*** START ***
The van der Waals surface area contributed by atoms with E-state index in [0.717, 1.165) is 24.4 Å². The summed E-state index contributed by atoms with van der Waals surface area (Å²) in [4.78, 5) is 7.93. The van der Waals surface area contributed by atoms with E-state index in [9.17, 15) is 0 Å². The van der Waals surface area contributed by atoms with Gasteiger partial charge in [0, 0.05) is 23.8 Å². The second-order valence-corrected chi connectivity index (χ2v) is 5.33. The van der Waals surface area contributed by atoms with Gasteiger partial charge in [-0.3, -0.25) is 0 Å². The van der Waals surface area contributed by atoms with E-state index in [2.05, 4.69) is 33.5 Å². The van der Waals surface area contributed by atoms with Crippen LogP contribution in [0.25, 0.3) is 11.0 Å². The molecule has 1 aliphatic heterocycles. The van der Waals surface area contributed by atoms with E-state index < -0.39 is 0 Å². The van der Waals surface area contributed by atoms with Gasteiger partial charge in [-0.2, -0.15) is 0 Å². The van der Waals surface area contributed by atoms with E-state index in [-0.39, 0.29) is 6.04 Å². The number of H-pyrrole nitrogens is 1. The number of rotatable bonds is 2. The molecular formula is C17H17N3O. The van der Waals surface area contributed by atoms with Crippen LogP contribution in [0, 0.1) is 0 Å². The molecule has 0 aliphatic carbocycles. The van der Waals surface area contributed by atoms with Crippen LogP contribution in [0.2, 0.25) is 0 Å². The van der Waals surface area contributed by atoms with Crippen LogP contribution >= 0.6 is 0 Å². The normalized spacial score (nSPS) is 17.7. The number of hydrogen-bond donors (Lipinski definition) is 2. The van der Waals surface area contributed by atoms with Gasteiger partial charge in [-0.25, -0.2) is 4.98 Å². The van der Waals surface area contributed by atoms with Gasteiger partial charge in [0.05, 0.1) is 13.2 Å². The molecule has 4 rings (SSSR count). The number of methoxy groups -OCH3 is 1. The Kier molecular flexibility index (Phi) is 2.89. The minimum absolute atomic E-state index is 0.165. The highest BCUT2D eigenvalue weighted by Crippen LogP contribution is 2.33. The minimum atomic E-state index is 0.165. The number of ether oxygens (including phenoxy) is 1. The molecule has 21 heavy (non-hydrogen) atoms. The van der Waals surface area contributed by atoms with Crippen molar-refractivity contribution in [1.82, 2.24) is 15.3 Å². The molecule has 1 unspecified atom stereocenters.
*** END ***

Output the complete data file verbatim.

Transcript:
The van der Waals surface area contributed by atoms with E-state index in [0.717, 1.165) is 24.4 Å². The summed E-state index contributed by atoms with van der Waals surface area (Å²) in [4.78, 5) is 7.93. The van der Waals surface area contributed by atoms with E-state index in [9.17, 15) is 0 Å². The van der Waals surface area contributed by atoms with Gasteiger partial charge in [0, 0.05) is 23.8 Å². The second-order valence-corrected chi connectivity index (χ2v) is 5.33. The van der Waals surface area contributed by atoms with Gasteiger partial charge in [-0.3, -0.25) is 0 Å². The van der Waals surface area contributed by atoms with E-state index in [2.05, 4.69) is 33.5 Å². The van der Waals surface area contributed by atoms with Crippen LogP contribution in [0.25, 0.3) is 11.0 Å². The molecule has 1 aliphatic heterocycles. The van der Waals surface area contributed by atoms with E-state index < -0.39 is 0 Å². The van der Waals surface area contributed by atoms with Gasteiger partial charge in [-0.2, -0.15) is 0 Å². The van der Waals surface area contributed by atoms with E-state index in [-0.39, 0.29) is 6.04 Å². The number of H-pyrrole nitrogens is 1. The number of rotatable bonds is 2. The molecular formula is C17H17N3O. The van der Waals surface area contributed by atoms with Crippen LogP contribution in [0, 0.1) is 0 Å². The molecule has 0 aliphatic carbocycles. The van der Waals surface area contributed by atoms with Crippen LogP contribution in [0.2, 0.25) is 0 Å². The van der Waals surface area contributed by atoms with Crippen LogP contribution >= 0.6 is 0 Å². The normalized spacial score (nSPS) is 17.7. The number of hydrogen-bond donors (Lipinski definition) is 2. The van der Waals surface area contributed by atoms with Gasteiger partial charge in [-0.25, -0.2) is 4.98 Å². The van der Waals surface area contributed by atoms with Gasteiger partial charge in [0.05, 0.1) is 13.2 Å². The molecule has 4 rings (SSSR count). The number of methoxy groups -OCH3 is 1. The Kier molecular flexibility index (Phi) is 2.89. The minimum absolute atomic E-state index is 0.165. The highest BCUT2D eigenvalue weighted by Crippen LogP contribution is 2.33. The minimum atomic E-state index is 0.165. The number of ether oxygens (including phenoxy) is 1. The molecule has 21 heavy (non-hydrogen) atoms. The van der Waals surface area contributed by atoms with Crippen molar-refractivity contribution in [1.82, 2.24) is 15.3 Å². The molecule has 1 unspecified atom stereocenters.